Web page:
Monday, March 8, 2010

Tony’s Blog: There is just one flesh we can wound

If your child suffers a traumatic event, such as a beating, a stabbing, a rape, robbed at gunpoint, shot or witnessing any of these events you would expect any physical wounds to be treated with a reasonable stay in the hospital and then therapeutic intervention for the psychological wounds. You would encourage your family to offer support, understanding and a sense of safety and further evaluation and treatment as necessary.

You would be hard pressed to find a single young person that we work with from the inner city areas of Los Angeles that hasn’t suffered these traumas on multiple occasions. Many of our young people went to more funerals last year than I have been to in my entire life. Homicide is the leading cause of death for African American men between the ages of 15 and 34. Stories of shootings and stabbings are commonplace in our discussion circles. Yet, when the wounds are physical, about one in ten will be admitted to the hospital and the others will be patched up and sent back out. The healthcare system will allow doctors to treat the physical wounds, but provides no medicine for the psychological and spiritual ones.

So what does a young person do when they are repeatedly exposed to trauma without the care or counseling to help deal with it? Often they self-medicate with alcohol or drugs. They may become violent themselves as this is what they see, or have been taught. They might buy a gun for protection. Or they may simply display the signs of Post Traumatic Stress Disorder: hyper-vigilance and reactivity, dissociation, difficulty concentrating, difficulty sleeping, etc.. And how do we as a society respond. In his book “Wrong Place, Wrong Time”, John A. Rich M.D., M.P.H. puts it this way:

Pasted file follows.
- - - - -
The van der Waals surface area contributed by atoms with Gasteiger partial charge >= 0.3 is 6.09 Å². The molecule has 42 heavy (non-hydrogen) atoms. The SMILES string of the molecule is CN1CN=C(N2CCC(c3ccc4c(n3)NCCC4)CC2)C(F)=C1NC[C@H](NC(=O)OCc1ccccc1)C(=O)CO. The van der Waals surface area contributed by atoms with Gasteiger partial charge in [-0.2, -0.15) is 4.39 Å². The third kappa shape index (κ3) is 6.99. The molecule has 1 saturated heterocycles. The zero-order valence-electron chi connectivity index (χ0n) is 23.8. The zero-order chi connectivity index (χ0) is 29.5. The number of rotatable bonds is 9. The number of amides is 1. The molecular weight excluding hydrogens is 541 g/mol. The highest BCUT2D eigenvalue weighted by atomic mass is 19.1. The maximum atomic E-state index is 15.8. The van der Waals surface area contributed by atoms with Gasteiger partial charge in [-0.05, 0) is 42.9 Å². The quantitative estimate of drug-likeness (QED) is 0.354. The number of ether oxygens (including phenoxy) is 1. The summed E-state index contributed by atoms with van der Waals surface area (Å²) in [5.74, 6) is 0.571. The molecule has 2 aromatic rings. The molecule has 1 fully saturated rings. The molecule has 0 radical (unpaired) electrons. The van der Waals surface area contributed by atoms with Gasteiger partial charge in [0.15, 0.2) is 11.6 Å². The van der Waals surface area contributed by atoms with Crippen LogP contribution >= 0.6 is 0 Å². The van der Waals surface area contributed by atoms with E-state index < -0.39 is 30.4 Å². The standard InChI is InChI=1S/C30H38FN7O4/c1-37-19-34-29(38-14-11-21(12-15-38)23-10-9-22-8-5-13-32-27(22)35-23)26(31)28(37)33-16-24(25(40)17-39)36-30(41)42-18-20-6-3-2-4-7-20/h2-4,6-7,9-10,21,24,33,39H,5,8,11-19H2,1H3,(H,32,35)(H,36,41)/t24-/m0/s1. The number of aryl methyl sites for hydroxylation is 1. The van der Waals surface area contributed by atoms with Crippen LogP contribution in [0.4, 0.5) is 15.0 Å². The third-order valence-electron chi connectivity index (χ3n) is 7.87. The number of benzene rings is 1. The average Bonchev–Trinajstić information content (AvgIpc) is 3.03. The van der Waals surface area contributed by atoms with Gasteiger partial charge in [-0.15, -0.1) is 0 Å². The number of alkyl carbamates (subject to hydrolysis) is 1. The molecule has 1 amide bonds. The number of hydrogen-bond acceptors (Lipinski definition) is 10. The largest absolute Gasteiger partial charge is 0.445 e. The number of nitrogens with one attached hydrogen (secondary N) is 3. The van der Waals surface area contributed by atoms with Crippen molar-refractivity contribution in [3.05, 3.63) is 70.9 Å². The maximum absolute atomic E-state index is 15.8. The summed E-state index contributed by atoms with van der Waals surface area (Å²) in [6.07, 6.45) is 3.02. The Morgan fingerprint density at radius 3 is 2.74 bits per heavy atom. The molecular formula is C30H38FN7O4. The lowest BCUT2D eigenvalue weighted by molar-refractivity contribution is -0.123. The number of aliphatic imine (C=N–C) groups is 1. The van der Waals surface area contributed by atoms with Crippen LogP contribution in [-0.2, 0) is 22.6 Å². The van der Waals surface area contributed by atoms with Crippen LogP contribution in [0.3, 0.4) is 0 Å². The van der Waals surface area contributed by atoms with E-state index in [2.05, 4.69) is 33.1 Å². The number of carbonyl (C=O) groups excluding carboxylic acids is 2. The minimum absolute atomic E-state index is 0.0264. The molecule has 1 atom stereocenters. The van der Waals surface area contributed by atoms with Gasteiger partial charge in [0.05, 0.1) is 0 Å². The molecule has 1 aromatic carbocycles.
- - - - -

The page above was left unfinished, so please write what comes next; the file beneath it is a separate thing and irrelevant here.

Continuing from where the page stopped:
"…'wrong place' is a community abandoned and divested of the financial and human resources that are needed for community residents to remain safe. The 'wrong time' might reflect a political environment that can only see these young men as 'sick' or 'bad' rather than 'injured.' Or that can only see punishment, rather than healing, as the single remedy for violence.

I had the pleasure of meeting Dr. Rich Friday night at a presentation he gave at MOCA (Museum of Contemporary Art). In his short presentation I was struck by how his stories (primarily of young African-American males admitted to hospitals on the east coast) paralleled the ones we see with our youth, and he shared the science and statistics behind the experiences that we engage every day. His empathy and compassion were obvious and he had a way of connecting with the audience that said “we’re in this together”.

On the national scene we are witnessing a protracted and ugly political debate about health insurance (not health care) when what we really need is an exploration of how we can finally find the medicine that our wounded souls need. Dr. Rich’s book promises to be a solid contribution to that exploration. He goes on to write:

“The stories recounted here convince me that there is a right place and a right time to understand how violence affects the lives of young men of color. The right place is the community, defined not simply by the neighborhoods where these men live but also the larger community of which all of us are residents. Now is the right time to hear the clear resonance of their voices and involve them as central participants in formulating the solutions.”

I would add that now is the time to understand that we all have a stake in this situation. In real financial terms: Estimates show that incarceration alone costs the states over $50 bil. per year (over 10 bil. In California). I don’t know the actual numbers, but I’m sure the costs of emergency room treatment, adjudication, victims’ costs, and the like multiply this number significantly. More importantly, what are the costs to our collective soul as a society? These children are our children. Their pain is our shared pain.

"I have come into this world to see this:
the sword drop from man's hands
even at the top of their arc of
anger because we have finally
realized there is just
one flesh we can wound."

Tony LoRe
Youth Mentoring Connection/Urban Oasis 

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